While there continue to be debates around the ideal outcome of deliberation, a common conception is that deliberation ought to arrive at consensus.
That is to say, when issues arise in a democratic society, citizens ought to come together, share and discuss their knowledge, arrive at consensus, and collectively take action to address the issue. While this is, of course, no small task in a pluralistic world, coming to consensus is a worthy endeavor.
I was struck, then, by Habermas’ framing of consensus in Moral Consciousness and Communicative Action
By entering into a process of moral argumentation, the participants continue their communicative action in a reflexive attitude with the aim of restoring a consensus that has been disrupted. Moral argumentation thus serves to settle conflicts of action by consensual means. Conflicts in the domain of norm-guided interactions can be traced directly to some disruption of normative consensus.
This is different from how I typically think of consensus. I take for granted that people have different views and experience – that is, I never imagined there would be consensus to begin with.
Habermas, on the other hand, sees consensus as the norm. This has implications subtly different from seeing consensus as an ideal: Rather than a tool to achieve the seemingly impossible, dialogue is simply a tool for restoring the expected state.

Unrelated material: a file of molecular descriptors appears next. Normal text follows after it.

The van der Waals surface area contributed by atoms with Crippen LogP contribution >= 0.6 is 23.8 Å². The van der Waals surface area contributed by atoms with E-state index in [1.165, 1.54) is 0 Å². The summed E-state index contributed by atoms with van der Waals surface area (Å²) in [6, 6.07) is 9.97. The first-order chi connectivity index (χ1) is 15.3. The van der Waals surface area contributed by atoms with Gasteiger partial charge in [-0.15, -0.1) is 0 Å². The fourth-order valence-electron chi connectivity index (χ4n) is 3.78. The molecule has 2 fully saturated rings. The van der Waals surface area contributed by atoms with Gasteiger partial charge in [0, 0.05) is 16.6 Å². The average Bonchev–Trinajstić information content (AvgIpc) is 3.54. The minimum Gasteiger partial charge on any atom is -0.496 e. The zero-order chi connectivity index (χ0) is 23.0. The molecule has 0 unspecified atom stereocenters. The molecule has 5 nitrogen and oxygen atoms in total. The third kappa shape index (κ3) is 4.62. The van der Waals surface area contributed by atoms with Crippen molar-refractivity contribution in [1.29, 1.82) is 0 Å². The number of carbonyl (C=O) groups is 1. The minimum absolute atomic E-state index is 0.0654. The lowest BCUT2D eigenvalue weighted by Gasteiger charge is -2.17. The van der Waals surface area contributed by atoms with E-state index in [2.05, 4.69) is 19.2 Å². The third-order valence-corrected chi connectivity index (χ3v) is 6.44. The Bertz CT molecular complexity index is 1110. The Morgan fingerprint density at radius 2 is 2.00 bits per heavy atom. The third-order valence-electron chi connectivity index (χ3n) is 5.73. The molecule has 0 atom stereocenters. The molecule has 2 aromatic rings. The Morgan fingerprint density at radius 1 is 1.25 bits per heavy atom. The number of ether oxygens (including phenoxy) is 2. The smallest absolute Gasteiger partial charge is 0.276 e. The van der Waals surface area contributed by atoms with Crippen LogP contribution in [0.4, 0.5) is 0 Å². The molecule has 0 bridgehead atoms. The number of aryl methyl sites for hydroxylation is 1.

This has further implications for the value of deliberation and consensus. Habermas continues:
Agreement of this kind expresses a common will. If moral argumentaion is to produce this kind of agreement, however, it is not enough for the individual to reflect on whether he can assent to a norm. It is not even enough for each individual to reflect in this way and then register his vote. What is needed is a “real” process of argumentation in which the individuals concerned cooperate. Only an intersubjective process of reaching understanding can produce an agreement that is reflexive in nature; only it can give the participants the knowledge that thy have collectively become convinced of something.
Or more simply, as Habermas writes earlier in Moral Consciousness:
“Real argument makes moral insight possible.”